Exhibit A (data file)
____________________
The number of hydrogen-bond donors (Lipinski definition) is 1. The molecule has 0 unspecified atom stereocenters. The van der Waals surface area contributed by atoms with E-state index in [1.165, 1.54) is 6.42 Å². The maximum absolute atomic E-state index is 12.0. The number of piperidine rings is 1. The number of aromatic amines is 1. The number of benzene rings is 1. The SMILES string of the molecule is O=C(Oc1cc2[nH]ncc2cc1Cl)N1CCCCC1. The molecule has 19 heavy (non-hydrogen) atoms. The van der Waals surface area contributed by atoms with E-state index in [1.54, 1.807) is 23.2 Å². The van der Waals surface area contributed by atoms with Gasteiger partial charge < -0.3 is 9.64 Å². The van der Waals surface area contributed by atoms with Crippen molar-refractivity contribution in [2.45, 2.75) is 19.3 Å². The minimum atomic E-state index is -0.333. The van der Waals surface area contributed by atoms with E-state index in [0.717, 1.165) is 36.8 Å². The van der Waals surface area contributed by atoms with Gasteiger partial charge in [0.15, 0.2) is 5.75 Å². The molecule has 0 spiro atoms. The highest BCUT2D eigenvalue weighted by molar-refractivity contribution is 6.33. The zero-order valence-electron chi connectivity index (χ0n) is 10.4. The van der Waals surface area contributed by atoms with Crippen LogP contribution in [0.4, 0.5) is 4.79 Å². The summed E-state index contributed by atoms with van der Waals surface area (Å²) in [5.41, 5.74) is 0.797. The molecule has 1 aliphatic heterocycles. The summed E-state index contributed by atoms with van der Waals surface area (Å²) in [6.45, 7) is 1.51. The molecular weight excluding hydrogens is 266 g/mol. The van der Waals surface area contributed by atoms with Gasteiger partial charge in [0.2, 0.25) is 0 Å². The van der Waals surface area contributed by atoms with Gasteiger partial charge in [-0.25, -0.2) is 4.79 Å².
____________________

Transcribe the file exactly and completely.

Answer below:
The number of hydrogen-bond donors (Lipinski definition) is 1. The molecule has 0 unspecified atom stereocenters. The van der Waals surface area contributed by atoms with E-state index in [1.165, 1.54) is 6.42 Å². The maximum absolute atomic E-state index is 12.0. The number of piperidine rings is 1. The number of aromatic amines is 1. The number of benzene rings is 1. The SMILES string of the molecule is O=C(Oc1cc2[nH]ncc2cc1Cl)N1CCCCC1. The molecule has 19 heavy (non-hydrogen) atoms. The van der Waals surface area contributed by atoms with E-state index in [1.54, 1.807) is 23.2 Å². The van der Waals surface area contributed by atoms with Gasteiger partial charge < -0.3 is 9.64 Å². The van der Waals surface area contributed by atoms with Crippen molar-refractivity contribution in [2.45, 2.75) is 19.3 Å². The minimum atomic E-state index is -0.333. The van der Waals surface area contributed by atoms with E-state index in [0.717, 1.165) is 36.8 Å². The van der Waals surface area contributed by atoms with Gasteiger partial charge in [0.15, 0.2) is 5.75 Å². The molecule has 0 spiro atoms. The highest BCUT2D eigenvalue weighted by molar-refractivity contribution is 6.33. The zero-order valence-electron chi connectivity index (χ0n) is 10.4. The van der Waals surface area contributed by atoms with Crippen LogP contribution in [0.4, 0.5) is 4.79 Å². The summed E-state index contributed by atoms with van der Waals surface area (Å²) in [5.41, 5.74) is 0.797. The molecule has 1 aliphatic heterocycles. The summed E-state index contributed by atoms with van der Waals surface area (Å²) in [6.45, 7) is 1.51. The molecular weight excluding hydrogens is 266 g/mol. The van der Waals surface area contributed by atoms with Gasteiger partial charge in [0.2, 0.25) is 0 Å². The van der Waals surface area contributed by atoms with Gasteiger partial charge in [-0.25, -0.2) is 4.79 Å².